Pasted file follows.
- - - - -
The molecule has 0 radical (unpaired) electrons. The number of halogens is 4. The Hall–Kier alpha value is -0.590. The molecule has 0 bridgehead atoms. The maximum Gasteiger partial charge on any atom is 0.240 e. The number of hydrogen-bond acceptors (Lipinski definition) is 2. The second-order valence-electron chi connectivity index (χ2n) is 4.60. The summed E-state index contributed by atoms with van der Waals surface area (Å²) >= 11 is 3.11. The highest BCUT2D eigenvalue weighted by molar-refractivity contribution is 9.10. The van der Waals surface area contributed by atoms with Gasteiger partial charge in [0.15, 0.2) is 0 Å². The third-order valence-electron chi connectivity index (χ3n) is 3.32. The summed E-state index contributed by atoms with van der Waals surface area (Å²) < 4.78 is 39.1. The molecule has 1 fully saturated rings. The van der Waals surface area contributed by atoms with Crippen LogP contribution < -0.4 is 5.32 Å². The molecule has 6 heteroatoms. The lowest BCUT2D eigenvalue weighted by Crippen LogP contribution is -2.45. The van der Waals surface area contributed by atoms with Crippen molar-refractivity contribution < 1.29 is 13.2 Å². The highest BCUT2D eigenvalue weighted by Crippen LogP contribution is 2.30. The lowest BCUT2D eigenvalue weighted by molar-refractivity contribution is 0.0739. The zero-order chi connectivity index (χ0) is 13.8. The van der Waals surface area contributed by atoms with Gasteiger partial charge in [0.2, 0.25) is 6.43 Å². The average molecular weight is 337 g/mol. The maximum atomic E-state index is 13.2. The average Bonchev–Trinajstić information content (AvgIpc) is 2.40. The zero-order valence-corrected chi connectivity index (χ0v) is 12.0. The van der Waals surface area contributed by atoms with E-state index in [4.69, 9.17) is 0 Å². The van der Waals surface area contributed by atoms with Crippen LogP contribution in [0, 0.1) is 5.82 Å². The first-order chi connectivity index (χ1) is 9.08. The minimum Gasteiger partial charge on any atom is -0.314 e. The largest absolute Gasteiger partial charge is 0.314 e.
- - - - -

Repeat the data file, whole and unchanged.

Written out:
The molecule has 0 radical (unpaired) electrons. The number of halogens is 4. The Hall–Kier alpha value is -0.590. The molecule has 0 bridgehead atoms. The maximum Gasteiger partial charge on any atom is 0.240 e. The number of hydrogen-bond acceptors (Lipinski definition) is 2. The second-order valence-electron chi connectivity index (χ2n) is 4.60. The summed E-state index contributed by atoms with van der Waals surface area (Å²) >= 11 is 3.11. The highest BCUT2D eigenvalue weighted by molar-refractivity contribution is 9.10. The van der Waals surface area contributed by atoms with Gasteiger partial charge in [0.15, 0.2) is 0 Å². The third-order valence-electron chi connectivity index (χ3n) is 3.32. The summed E-state index contributed by atoms with van der Waals surface area (Å²) < 4.78 is 39.1. The molecule has 1 fully saturated rings. The van der Waals surface area contributed by atoms with Crippen LogP contribution < -0.4 is 5.32 Å². The molecule has 6 heteroatoms. The lowest BCUT2D eigenvalue weighted by Crippen LogP contribution is -2.45. The van der Waals surface area contributed by atoms with Crippen molar-refractivity contribution < 1.29 is 13.2 Å². The highest BCUT2D eigenvalue weighted by Crippen LogP contribution is 2.30. The lowest BCUT2D eigenvalue weighted by molar-refractivity contribution is 0.0739. The zero-order chi connectivity index (χ0) is 13.8. The van der Waals surface area contributed by atoms with Gasteiger partial charge in [0.2, 0.25) is 6.43 Å². The average molecular weight is 337 g/mol. The maximum atomic E-state index is 13.2. The average Bonchev–Trinajstić information content (AvgIpc) is 2.40. The zero-order valence-corrected chi connectivity index (χ0v) is 12.0. The van der Waals surface area contributed by atoms with E-state index in [4.69, 9.17) is 0 Å². The van der Waals surface area contributed by atoms with Crippen LogP contribution in [0, 0.1) is 5.82 Å². The first-order chi connectivity index (χ1) is 9.08. The minimum Gasteiger partial charge on any atom is -0.314 e. The largest absolute Gasteiger partial charge is 0.314 e.